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Just to reinforce what others have said, our 2GM20F shows the oil at the full mark with around 2 quarts.
 

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The only way to shut it off it to place a hard object (not your hand) over the air intake and deprive the howling monster of air. But when you hear one run away you'll probably be cowering in the cockpit in full fetal position.:laugher
Yes it's a relatively stressful minute that it takes to get the tools from the locker and take the air cleaner off so that you can do block the intake :D
 

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Are you sure you are removing all the old oil during the change?
 

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Discussion Starter #12
At a diesel seminar last week the mechanic said that he would rather see the oil level near the bottom mark than the top. He noted that people with Yanmars tend to overfill them which causes problems.
Why specifically Yanmar owners? I resemble that remark!:) The 2 quart spec in the manual is for a 7 degree installation. My boat is a Yankee and the Yanmar replaced a A4. The engine is mid ships and the prop exits about 5 feet behind the engine, literally out of the keel. It looks like the motor might be mounted steeper than 7 degrees. I wonder if that accounts for the different dipstick. My high low marks are about 3 inches apart. The example in the manual shows the marks much closer. Hard to believe some dipstick actually replaced the dipstick with the wrong dipstick, but then.....:mad:
 

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Why specifically Yanmar owners? I resemble that remark!:) The 2 quart spec in the manual is for a 7 degree installation. My boat is a Yankee and the Yanmar replaced a A4. The engine is mid ships and the prop exits about 5 feet behind the engine, literally out of the keel. It looks like the motor might be mounted steeper than 7 degrees. I wonder if that accounts for the different dipstick. My high low marks are about 3 inches apart. The example in the manual shows the marks much closer. Hard to believe some dipstick actually replaced the dipstick with the wrong dipstick, but then.....:mad:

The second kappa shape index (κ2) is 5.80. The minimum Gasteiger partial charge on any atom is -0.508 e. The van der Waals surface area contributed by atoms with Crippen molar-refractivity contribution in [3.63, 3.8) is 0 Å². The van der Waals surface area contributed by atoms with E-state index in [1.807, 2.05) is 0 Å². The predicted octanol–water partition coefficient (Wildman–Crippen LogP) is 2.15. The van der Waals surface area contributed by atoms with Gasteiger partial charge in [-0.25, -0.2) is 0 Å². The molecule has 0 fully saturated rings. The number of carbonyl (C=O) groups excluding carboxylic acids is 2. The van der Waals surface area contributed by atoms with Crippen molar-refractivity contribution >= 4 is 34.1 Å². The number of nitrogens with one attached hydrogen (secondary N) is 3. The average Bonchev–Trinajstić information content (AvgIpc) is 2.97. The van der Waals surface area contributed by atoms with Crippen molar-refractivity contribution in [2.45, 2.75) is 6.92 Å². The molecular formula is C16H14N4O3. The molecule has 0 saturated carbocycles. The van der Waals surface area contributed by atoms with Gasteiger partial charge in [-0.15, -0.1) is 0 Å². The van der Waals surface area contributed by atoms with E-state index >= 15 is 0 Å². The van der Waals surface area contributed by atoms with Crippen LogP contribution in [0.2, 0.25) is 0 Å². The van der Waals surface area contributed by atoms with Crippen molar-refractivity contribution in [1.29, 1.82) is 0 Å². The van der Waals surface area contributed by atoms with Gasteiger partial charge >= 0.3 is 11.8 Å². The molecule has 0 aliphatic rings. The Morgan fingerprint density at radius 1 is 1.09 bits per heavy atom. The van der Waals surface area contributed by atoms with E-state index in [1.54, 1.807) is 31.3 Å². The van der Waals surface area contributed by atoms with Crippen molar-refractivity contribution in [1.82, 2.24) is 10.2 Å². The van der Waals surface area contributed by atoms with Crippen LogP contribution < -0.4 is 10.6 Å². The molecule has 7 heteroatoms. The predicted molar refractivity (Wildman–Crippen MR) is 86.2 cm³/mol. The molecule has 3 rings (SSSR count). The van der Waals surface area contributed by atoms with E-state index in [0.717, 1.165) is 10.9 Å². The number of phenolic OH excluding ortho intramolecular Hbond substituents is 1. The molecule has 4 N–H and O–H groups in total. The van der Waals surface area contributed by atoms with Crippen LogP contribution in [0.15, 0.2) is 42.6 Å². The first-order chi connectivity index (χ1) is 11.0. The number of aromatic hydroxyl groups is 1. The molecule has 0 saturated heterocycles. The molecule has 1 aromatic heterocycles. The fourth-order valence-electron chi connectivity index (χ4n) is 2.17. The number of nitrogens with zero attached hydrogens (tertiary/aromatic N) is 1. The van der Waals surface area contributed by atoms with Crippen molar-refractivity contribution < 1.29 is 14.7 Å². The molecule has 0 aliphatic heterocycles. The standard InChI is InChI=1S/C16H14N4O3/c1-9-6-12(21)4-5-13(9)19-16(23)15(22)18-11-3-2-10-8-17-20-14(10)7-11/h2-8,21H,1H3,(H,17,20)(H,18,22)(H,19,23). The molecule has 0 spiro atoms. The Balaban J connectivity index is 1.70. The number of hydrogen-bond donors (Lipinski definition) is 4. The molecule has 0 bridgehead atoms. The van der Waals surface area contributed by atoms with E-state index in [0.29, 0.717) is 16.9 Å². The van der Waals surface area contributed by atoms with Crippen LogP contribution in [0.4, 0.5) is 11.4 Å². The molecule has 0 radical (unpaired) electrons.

You've got the wrong dipstick.

The high/low marks should be about 3/4" apart, or thereabouts -- no more than 1".

Somebody else in your marina must have a 2GM. Borrow their dipstick and re-calibrate yours.
 

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Yep

Sorry I read the post wrong.:confused:

Is there a part number on the blade of the dipstick so that you can check it is the correct one?

Yes. Besides, if i wasn't, it would make the level read high, not low, right?
 

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Discussion Starter #16
Got an answer!

Emailed a Yanmar service/training center in NJ w/ pictures of the motor installation and the dipstick. Here is their response:
"It is our recommendation that you fill the crankcase oil to the "Full"
mark on the dipstick. This will give you correct lubrication under all
conditions and engine angles."
This makes sense to me so I'm going with it. The range of opinions I received was amazing, including one from Yanmar that made no sense at all. BTW, the dipsticks on Yanmar 2GM's differ. I have a dock mate who has the same motor and dipstick I do (2 1/2" between high and low marks). His motor is mounted with a mere 3 degree angle, compared to mine at 10 degrees. So not all are 3/4" apart.
 

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Discussion Starter #17
Got an answer!

Emailed a Yanmar service/training center in NJ w/ pictures of the motor installation and the dipstick. Here is their response:
"It is our recommendation that you fill the crankcase oil to the "Full"
mark on the dipstick. This will give you correct lubrication under all
conditions and engine angles."